Our thanks to Tom Ross, National Climatic Data Center for providing the daily climate data. We gratefully acknowledge NOAA economics branch for support of this project. Thanks to Rich Adams, Bruce Carl, Andy Solow, and the anonymous reviewers for helpful suggestions. Jiraporn Whalley kindly provided many of the figures. Thanks to Jimmy Williams, Verel Benson, and Jim Kiniry of the USDA Grassland, Soil and Water Research Lab and the TAES Blackland Research Center for suggestions on crop modelling. COAPS base funding provided by Office of Naval Research, Physical Oceanography Section. Additional funding provided by NOAA-Office of Global Programs and NASA Headquarters.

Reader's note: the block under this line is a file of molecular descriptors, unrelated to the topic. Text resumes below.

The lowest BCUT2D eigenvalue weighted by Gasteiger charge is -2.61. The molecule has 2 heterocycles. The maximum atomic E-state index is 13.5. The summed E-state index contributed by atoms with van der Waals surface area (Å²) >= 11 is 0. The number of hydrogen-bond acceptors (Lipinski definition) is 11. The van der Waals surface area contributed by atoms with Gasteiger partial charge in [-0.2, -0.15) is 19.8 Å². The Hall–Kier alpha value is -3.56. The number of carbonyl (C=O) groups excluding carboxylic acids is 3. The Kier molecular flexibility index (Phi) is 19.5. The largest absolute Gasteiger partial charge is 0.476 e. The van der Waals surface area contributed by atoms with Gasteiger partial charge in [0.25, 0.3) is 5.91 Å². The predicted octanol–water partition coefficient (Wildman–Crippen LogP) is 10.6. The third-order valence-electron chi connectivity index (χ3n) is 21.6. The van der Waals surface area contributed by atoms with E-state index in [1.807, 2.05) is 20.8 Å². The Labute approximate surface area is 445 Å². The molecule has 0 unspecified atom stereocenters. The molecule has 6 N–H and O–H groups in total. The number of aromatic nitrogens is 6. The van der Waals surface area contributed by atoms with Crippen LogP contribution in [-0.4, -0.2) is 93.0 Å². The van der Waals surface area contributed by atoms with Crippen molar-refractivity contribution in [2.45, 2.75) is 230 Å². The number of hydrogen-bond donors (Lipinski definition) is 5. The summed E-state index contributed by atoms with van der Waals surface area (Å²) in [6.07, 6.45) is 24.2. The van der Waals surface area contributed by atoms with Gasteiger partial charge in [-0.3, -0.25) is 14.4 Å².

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Table 1. Table of ENSO categorization based on JMA tropical Pacific SSTA index. The year listed corresponds to the first three months of the ENSO year. For example 1948 refers to the ENSO year October 1948-September 1949.
Table 2. Mean/RMS variation of normalized yield deviations (in %), e.g. (Cold phase yield-Neutral yield)/All-year-yield in six regions of the US. ALL, NP, SW, SE, ME, and NE/E refer to groupings * of stations as indicated below and as illustrated in Figure 1.